Miners used their debt to stretch their money even further, holding onto Bitcoin they produced and speculating on its worth. To cover their spiraling costs, Pintos says some miners collected premiums on futures contracts. He says industry financiers were practically “giving money away,” relaxing the amount of collateral requireded for loans and even accepting deposits of Bitcoin while the cryptocurrency’s price continued to soar.
And then the party came to an abrupt end. For the riskier miners, things took a turn for the worse when energy prices rose over the summer and Bitcoin crashed. “Nobody was expecting both,” says Pintos. Electricity costs for Argo’s Texas operation were almost three times the average prices for August, owing to an overwhelmed grid and an energy agreement that priced electricity at market rates.
Pintos estimates margins dropped from 70% to 20%—not nearly enough to pay for energy costs and repay loans. “The financial return on investment became almost impossible for miners,” says Dan Ives, a managing director of Wedbush Securities. ”It’s been a near-term gut punch to the industry—no different than the burst of the dot-com bubble.”
Indebted miners are now in a tight spot. For those who held Bitcoin mined during the bull run, selling it now will fetch a quarter of its all-time high, while mining rigs, whose prices strongly correlate with Bitcoin’s own price, have collapsed in value. Pintos says secondary sales of unused individual miners are cheaper than the listing price of their wholesale manufacturers—and they even come with the same warranty. Stock prices of all mining companies have almost universally plummeted as soaring operating costs squeeze the pulp from their margins.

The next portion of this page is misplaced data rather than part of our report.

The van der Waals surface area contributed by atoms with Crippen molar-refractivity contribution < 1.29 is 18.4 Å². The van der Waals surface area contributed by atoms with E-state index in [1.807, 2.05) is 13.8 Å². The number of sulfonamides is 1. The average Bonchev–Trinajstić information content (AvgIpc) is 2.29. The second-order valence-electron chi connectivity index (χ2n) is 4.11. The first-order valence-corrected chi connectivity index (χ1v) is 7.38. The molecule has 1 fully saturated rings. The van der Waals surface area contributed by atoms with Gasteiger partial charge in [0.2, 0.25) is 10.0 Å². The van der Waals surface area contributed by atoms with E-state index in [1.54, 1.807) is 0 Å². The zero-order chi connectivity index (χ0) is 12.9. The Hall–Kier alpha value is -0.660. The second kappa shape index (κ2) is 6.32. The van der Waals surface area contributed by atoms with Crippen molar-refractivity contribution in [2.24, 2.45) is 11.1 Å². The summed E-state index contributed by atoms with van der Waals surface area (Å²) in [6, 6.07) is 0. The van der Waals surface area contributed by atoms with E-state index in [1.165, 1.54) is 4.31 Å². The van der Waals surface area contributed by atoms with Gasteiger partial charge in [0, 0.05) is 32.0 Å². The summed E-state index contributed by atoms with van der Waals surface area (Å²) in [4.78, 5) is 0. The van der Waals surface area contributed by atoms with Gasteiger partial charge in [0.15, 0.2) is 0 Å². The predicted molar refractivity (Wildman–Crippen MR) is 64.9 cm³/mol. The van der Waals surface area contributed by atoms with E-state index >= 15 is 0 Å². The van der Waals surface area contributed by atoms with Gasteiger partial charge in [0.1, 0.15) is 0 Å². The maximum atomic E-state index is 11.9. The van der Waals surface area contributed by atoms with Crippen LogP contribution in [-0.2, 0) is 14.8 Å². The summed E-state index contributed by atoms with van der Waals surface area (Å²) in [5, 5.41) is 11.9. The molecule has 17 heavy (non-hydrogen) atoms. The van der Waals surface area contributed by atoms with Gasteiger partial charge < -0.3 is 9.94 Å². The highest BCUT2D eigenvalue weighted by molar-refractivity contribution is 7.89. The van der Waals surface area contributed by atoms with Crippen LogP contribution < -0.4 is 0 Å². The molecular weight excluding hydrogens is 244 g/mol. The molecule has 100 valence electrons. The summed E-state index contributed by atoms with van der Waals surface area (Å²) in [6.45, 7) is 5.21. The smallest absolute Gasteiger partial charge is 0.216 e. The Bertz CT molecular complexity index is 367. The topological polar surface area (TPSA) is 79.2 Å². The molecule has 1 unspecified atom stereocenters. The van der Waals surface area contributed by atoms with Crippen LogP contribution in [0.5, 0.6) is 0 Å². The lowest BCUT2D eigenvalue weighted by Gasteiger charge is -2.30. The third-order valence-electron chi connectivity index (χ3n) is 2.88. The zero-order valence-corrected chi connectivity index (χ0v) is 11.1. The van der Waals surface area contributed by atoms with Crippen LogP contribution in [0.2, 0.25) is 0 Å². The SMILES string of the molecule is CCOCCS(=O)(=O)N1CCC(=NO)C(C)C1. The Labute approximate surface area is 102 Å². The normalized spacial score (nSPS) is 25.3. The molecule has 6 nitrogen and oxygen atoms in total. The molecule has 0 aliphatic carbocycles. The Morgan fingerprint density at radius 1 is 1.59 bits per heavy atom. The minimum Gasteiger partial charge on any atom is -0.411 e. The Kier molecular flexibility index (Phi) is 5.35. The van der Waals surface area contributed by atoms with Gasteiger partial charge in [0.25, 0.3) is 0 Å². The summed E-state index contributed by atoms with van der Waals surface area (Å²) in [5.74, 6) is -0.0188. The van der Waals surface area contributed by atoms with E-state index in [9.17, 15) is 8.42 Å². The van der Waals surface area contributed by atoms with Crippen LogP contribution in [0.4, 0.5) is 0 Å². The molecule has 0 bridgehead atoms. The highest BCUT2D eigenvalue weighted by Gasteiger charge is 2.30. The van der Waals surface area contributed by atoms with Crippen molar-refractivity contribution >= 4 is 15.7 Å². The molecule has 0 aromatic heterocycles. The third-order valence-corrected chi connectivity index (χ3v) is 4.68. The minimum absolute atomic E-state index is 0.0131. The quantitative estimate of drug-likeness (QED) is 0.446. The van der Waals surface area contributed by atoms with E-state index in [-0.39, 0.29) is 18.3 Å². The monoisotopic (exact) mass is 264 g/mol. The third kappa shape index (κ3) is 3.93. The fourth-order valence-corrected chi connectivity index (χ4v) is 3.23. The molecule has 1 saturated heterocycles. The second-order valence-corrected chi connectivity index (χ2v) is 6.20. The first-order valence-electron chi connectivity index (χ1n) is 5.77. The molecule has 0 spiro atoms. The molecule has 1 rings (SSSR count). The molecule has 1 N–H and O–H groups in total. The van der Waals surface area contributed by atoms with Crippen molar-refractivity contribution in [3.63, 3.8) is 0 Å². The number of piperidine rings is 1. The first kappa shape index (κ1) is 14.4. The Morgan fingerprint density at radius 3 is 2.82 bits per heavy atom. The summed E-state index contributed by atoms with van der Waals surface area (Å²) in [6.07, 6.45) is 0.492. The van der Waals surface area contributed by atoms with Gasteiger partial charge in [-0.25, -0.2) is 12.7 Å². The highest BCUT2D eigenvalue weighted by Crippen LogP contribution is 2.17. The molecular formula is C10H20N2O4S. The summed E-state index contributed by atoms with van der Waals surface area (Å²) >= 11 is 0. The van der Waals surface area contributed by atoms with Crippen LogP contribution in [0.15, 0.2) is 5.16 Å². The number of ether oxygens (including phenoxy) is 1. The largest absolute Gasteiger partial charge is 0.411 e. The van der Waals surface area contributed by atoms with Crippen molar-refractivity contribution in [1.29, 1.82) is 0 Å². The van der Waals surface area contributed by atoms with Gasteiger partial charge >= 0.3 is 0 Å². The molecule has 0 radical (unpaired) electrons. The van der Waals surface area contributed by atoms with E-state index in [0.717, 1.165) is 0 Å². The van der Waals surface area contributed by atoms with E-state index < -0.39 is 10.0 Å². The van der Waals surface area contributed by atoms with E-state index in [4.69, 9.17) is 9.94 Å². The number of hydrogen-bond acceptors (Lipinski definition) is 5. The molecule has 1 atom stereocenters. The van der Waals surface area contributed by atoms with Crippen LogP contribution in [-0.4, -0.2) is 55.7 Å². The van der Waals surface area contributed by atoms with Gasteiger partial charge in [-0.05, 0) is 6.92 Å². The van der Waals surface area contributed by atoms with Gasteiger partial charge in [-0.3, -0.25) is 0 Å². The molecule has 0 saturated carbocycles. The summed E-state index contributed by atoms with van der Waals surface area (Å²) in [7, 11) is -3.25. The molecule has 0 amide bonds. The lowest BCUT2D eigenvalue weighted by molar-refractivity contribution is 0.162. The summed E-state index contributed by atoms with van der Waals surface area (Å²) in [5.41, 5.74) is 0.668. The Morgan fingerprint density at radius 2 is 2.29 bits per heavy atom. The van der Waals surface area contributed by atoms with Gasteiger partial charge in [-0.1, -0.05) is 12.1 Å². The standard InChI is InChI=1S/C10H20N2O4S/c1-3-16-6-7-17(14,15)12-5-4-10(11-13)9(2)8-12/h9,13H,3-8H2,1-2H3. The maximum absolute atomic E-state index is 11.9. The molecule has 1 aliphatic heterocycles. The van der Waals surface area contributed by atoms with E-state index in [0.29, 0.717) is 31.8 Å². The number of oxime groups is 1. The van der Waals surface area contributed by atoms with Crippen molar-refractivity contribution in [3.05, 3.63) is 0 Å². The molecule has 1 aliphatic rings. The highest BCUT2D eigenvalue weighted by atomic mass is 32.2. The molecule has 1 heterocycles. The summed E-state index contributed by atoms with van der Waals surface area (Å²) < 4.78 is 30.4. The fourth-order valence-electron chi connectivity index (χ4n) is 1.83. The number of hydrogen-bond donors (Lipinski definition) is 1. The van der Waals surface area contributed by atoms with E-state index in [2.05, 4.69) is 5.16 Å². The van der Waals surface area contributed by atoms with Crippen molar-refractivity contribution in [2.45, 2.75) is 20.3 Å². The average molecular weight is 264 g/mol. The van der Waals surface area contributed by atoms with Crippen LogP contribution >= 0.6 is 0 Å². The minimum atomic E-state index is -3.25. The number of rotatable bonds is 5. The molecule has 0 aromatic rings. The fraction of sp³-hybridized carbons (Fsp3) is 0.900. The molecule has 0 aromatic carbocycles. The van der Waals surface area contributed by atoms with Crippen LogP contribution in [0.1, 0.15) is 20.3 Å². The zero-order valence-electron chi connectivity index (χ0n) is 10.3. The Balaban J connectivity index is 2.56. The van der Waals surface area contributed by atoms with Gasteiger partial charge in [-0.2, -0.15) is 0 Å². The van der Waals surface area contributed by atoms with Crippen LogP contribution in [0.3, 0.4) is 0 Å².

Lenders now hold all the power. Financiers have already begun to repossess mining equipment—lender NYDIG took back 26,200 machines from miner Stronghold. Generate Capital has bought a $5 million stake in its bankrupt debtor, mining firm Compute North. [hotlink ignore=true]Compass Point, an investment company, wrote in an investment note that lenders should lower the monthly payments they extract from miners to stop them from returning rigs and using the money to buy new computers at a lower price.
Still, Pintos says the worst is over. As miners unplug, the Bitcoin blockchain will make it easier to mine new coins, thereby increasing the revenue of the miners who survive. But if Bitcoin’s price rises, the cycle of short-term loans and cascading crashes may continue once more. CleanSpark’s Bradford thinks that none of the current roster of lenders would issue longer-term debt—with repayment terms of at least three years, and ideally five to seven—that could prevent another liquidity crisis. But it’ll be years until that happens, he says. After the collapse of FTX shakes the industry to its core, it’ll take a long time until institutional lenders trust crypto again.